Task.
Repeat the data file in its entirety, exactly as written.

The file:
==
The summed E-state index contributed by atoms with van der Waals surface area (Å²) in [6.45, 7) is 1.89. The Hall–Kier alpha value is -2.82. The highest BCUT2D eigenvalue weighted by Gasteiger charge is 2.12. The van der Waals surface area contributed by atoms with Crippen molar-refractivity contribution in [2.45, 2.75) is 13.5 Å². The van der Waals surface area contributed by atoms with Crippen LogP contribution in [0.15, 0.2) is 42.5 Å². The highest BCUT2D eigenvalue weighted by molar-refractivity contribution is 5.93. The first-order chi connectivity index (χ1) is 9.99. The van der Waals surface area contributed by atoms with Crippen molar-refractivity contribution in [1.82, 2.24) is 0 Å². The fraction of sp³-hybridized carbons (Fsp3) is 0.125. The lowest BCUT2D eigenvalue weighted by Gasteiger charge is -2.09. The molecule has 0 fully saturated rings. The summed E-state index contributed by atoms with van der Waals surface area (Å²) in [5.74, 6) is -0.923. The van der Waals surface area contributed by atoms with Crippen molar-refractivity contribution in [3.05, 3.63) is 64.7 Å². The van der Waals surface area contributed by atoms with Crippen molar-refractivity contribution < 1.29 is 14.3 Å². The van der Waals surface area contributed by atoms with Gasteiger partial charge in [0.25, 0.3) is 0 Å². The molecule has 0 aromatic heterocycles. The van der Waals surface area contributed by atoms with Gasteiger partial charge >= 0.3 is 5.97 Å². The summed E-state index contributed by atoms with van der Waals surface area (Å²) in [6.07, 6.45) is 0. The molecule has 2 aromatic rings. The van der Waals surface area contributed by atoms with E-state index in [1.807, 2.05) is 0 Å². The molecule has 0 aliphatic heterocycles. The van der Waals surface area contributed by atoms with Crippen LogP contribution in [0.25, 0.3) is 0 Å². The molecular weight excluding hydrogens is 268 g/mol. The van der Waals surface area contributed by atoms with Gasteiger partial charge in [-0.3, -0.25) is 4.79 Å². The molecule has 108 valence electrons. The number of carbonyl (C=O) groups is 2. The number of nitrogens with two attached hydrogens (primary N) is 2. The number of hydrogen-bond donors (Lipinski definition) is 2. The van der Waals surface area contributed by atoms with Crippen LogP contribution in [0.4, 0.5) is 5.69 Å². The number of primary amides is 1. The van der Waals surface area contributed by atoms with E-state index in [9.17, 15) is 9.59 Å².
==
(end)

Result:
The summed E-state index contributed by atoms with van der Waals surface area (Å²) in [6.45, 7) is 1.89. The Hall–Kier alpha value is -2.82. The highest BCUT2D eigenvalue weighted by Gasteiger charge is 2.12. The van der Waals surface area contributed by atoms with Crippen molar-refractivity contribution in [2.45, 2.75) is 13.5 Å². The van der Waals surface area contributed by atoms with Crippen LogP contribution in [0.15, 0.2) is 42.5 Å². The highest BCUT2D eigenvalue weighted by molar-refractivity contribution is 5.93. The first-order chi connectivity index (χ1) is 9.99. The van der Waals surface area contributed by atoms with Crippen molar-refractivity contribution in [1.82, 2.24) is 0 Å². The fraction of sp³-hybridized carbons (Fsp3) is 0.125. The lowest BCUT2D eigenvalue weighted by Gasteiger charge is -2.09. The molecule has 0 fully saturated rings. The summed E-state index contributed by atoms with van der Waals surface area (Å²) in [5.74, 6) is -0.923. The van der Waals surface area contributed by atoms with Crippen molar-refractivity contribution in [3.05, 3.63) is 64.7 Å². The van der Waals surface area contributed by atoms with Crippen molar-refractivity contribution < 1.29 is 14.3 Å². The van der Waals surface area contributed by atoms with Gasteiger partial charge in [0.25, 0.3) is 0 Å². The molecule has 0 aromatic heterocycles. The van der Waals surface area contributed by atoms with Gasteiger partial charge >= 0.3 is 5.97 Å². The summed E-state index contributed by atoms with van der Waals surface area (Å²) in [6.07, 6.45) is 0. The molecule has 2 aromatic rings. The van der Waals surface area contributed by atoms with E-state index in [1.807, 2.05) is 0 Å². The molecule has 0 aliphatic heterocycles. The van der Waals surface area contributed by atoms with Crippen LogP contribution in [0.25, 0.3) is 0 Å². The molecular weight excluding hydrogens is 268 g/mol. The van der Waals surface area contributed by atoms with Gasteiger partial charge in [-0.3, -0.25) is 4.79 Å². The molecule has 108 valence electrons. The number of carbonyl (C=O) groups is 2. The number of nitrogens with two attached hydrogens (primary N) is 2. The number of hydrogen-bond donors (Lipinski definition) is 2. The van der Waals surface area contributed by atoms with Crippen LogP contribution in [0.4, 0.5) is 5.69 Å². The number of primary amides is 1. The van der Waals surface area contributed by atoms with E-state index in [9.17, 15) is 9.59 Å².